At last the Commission has published its proposal for the revision of the EU legal framework on geographical indications. For the very first time, the Commission intends to merge the basic rules on GIs in a single regulation. This is a major evolution which will certainly benefit the accessibility and understanding of EU law for all stakeholders. Common rules will apply to GIs in the fields of wine, spirit drinks and agricultural products. However, each of these categories will maintain its specificities on many aspects, through specific regulations. Surprisingly, the future scheme of geographical indications for non-agri GIs is left out of this common approach.
On the substance, the proposal of the Commission acknowledges that overall the system has proved successful and solely requires some improvements or updates.
These modifications include an express recognition of the exclusive and unitary characters of the GI system in the EU, a common definition of “geographical indications”, which includes all the designations of origin and geographical indications of the current schemes.
The protection of GIs is slightly modified, the practical impact should not be significant: the Commission maintains the structure of cascade with four layers of protection. The first layer, which prevents the direct use of a GI, is modified substantially with a much wider protection against the exploitation, weakening, dilution or detriment to the reputation of GIs. The second layer of protection, which includes the concept of “evocation” which is the backbone of GI protection today, is left unaltered. However and quite unexpectedly, the Commission has introduced a definition of this concept which introduces – at least partially – the case law of the Court of Justice. Reference is made to a “direct and clear” link (the Court of Justice had introduced the notion of “clear and univocal link”), and also to the harm caused to the reputation of the earlier GI. This duality of references to the reputation of GIs raises questions, this point will have to be analyzed thoroughly. The Commission proposes additionally to prevent the cybersquatting of domain names, and requires that member States introduce alternative dispute mechanisms that would allow the transfer of domain names registered or used in bad faith to the detriment of a GI. Also new are the proposals of the Commission regarding the protection of GIs within e-commerce or for goods-in-transit.
Another important innovation is the attempt of the Commission to clarify the situation of GIs when used as ingredients in prepared foodstuff. The Commission wishes to make it clear that GIs can be mentioned as ingredients in accordance with fair and honest practices, but not directly as the food name. The exact scope of the concept of “food name” will probably require interpretations by the courts.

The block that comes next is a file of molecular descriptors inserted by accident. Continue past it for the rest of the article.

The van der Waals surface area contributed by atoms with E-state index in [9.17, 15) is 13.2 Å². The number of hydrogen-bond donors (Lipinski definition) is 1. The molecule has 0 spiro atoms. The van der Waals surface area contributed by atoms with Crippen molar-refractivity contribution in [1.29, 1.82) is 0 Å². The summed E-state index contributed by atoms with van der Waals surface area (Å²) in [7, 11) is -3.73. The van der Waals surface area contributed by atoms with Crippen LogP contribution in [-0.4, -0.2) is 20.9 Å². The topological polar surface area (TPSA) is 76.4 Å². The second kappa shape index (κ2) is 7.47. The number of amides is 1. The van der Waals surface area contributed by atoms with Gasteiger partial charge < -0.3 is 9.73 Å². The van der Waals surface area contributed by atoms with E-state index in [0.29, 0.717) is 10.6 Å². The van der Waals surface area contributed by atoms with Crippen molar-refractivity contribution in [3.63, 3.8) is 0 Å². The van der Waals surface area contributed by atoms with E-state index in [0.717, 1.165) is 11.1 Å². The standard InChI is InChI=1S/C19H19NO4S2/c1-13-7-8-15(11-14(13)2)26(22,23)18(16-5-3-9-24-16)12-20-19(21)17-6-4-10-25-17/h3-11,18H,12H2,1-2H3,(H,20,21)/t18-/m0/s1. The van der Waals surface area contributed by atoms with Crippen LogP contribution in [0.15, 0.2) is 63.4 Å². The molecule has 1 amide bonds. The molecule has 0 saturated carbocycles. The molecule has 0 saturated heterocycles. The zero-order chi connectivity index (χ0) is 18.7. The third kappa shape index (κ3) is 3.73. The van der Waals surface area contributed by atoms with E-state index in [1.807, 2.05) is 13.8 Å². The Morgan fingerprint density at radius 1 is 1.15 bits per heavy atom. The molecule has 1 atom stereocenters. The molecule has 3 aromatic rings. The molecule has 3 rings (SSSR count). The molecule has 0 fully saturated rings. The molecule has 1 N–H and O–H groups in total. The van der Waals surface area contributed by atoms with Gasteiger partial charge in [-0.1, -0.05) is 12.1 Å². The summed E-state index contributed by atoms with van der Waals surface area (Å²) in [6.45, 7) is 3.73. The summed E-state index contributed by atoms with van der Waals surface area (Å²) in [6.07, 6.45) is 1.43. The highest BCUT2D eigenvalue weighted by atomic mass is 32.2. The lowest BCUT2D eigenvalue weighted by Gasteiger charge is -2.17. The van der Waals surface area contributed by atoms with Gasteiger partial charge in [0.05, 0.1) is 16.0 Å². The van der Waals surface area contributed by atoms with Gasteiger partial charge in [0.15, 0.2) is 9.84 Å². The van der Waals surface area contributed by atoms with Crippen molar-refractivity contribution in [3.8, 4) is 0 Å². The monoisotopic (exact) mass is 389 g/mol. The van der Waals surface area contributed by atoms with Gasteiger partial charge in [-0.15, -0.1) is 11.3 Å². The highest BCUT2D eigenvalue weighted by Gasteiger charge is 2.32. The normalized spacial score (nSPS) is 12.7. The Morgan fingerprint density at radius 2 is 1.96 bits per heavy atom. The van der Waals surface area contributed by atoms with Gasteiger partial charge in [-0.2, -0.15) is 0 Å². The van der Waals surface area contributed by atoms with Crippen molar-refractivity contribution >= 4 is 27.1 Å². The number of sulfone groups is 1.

The relationship with trade marks is reviewed insofar the Commission foresees the refusal or cancellation of trade marks the “use” of which would be prohibited in accordance with the protection granted to GIs. This is a huge modification of the current landscape, which will also have to be reviewed in detail. By expanding fully the scope of refusal ex officio, on absolute grounds, the Commission interferes with the traditional division between absolute grounds and relative grounds for the enforcement of GIs.
Also, the Commission wants to solve the difficult issue of the protection of GIs as trade marks: its proposal contains a provision whereby the registration of GIs as certification marks or collective marks should be permitted, with a logo. Again this provision is interesting but will to be reviewed with care.
The Commission wishes to grant more power and responsibilities to two stakeholders: the producer groups on the one side, and the EUIPO on the other side. Regarding the EUIPO, which involvement has raised concerns among lobbies, the Commission wishes to involve it in particular in the examination of applications originating in third countries.
Finally, the proposal of the Commission maintains the scheme of Traditional Specialties Guaranteed (STG). While this scheme of protection of traditional recipes has not met any success, the Commission wishes to modernize it, to simplify its definition, in the hope of convincing the stakeholders to make use of it. That will not be an easy task.
To conclude, an interesting proposal by the Commission, which for the first time envisages a common approach to the existing EU GIs. In parallel, the Commission has also released a few days ago its proposal for the new scheme of geographical indications for non-agri products. As mentioned above this initiative is not integrated to the current ones, but it is drafted in a consistent manner.
A lot of food for thoughts!